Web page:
Reviewed on: Xbox One
I had almost no idea what Tacoma was about prior to playing it. I’d watched the trailers and read a little bit about it but only garnered that it’s a walking-simulator style game set in space, and that it’s developed by the same team that created Gone Home, Fullbright Company. It’s certainly reminiscent of Gone Home, only set on a space station and with more dialogue. A lot more.
You play as Amy Ferrier, and the bulk of the gameplay has you reviewing augmented reality recordings of the diverse crew members of the Tacoma space station, and ODIN, the station’s AI, during the events surrounding an incident that has depleted the oxygen supply and left Tacoma abandoned. You follow these ghost-like recordings as they perform their tasks, converse with other members, and try to find a way to survive.
Each area of the space station has a different recording from a different time, most within a few days of your arrival. In the main gameplay areas, there will be multiple conversations between different crew as they move around the rooms, so you can follow one person for the duration of the recording, then rewind and follow another.
Because of this, Tacoma’s most impressive aspect is its complex dialogue structure, juggling conversational arcs like Game of Thrones juggles its narrative. Completely different conversations end at similar times so one character can walk into another room and start talking to a different crew member, while another will go and have an anxiety attack about something they’ve done. The amount of planning required to have all the crew members sync up like this is astounding. Voice acting is also on point, and Fullbright delivers some genuinely human moments with the faceless AR ghosts.
Like Gone Home, much of the narrative and backstory is uncovered by exploring the environment. There’s a lot of detail to the space station, from empty wine bags in the trash, news articles each of the crew reads, or the notes they have stashed in drawers. It gives the impression that Fullbright haven’t just created characters, but a world. You can even scan the QR codes on each crew members’ ID for more information about their country.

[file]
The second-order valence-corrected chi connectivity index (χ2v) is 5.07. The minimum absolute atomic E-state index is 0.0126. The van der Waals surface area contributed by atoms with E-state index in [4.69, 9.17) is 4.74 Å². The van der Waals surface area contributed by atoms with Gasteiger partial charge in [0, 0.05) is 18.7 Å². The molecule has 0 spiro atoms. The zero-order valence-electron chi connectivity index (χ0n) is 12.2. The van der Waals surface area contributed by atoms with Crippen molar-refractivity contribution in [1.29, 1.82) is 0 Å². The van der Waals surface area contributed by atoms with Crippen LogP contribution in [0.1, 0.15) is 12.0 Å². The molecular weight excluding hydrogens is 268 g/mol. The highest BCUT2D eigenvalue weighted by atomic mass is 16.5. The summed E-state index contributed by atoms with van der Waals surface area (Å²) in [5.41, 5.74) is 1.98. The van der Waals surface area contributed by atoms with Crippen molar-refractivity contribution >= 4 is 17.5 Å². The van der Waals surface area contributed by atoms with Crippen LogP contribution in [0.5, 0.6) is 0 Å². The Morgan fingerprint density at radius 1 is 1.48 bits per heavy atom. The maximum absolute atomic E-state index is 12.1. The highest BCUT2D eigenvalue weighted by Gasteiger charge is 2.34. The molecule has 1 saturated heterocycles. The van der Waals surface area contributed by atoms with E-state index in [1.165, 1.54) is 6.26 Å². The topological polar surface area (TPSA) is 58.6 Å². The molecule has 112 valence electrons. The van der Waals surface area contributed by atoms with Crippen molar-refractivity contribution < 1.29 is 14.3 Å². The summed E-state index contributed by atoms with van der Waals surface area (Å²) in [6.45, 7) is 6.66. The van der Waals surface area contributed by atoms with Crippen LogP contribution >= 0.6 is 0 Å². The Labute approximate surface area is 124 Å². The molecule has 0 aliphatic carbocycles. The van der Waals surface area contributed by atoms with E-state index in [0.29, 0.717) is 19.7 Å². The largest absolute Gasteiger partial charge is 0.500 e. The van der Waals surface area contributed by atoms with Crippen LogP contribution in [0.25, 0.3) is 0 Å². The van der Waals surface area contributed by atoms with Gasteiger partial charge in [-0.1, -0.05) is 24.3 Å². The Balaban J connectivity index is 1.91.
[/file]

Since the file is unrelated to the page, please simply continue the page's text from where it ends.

The narrative itself is quite standard, though the climax has a twist that works well due to its build-up through Tacoma’s world building. Unfortunately, it quickly falls flat as the conclusion feels rushed with multiple ‘aha’ moments in Tacoma’s final minutes that tie up everything a little too neatly. This leaves little to be gained from multiple playthroughs, unlike other walking simulators like Dear Esther or Life Is Strange with more open endings or choices.
And while the narrative was too simple, I also found the atmosphere of Tacoma a little misleading. There’s a slight horror vibe throughout the game: a lone person on a space station, ghost-like figures, a zero G area with creepy ambient sounds and lighting. It was like I was playing this year’s Prey, only without the combat or enemies. But it seems like the tone was like this just because it could be and I was disappointed when nothing eventuated.
I almost couldn’t start Tacoma due to some technical issues on the Xbox version. The game froze at the ‘Press A to Start’ screen until I updated the Store app, something that appears to be a Microsoft issue rather than Fullbright’s. I was also unable to walk up a ramp to access some side information, experienced some framerate drops, plus all the control tooltips were for the PC version of the game. Surely that was a simple fix?
Tacoma is a decent experience that falls short of its potential. Despite its run-of-the-mill narrative, a stronger ending would have left a memorable impression. This lets down the character development and world building, and means that rather than hold a stable orbit, Tacoma feels like its drifting away.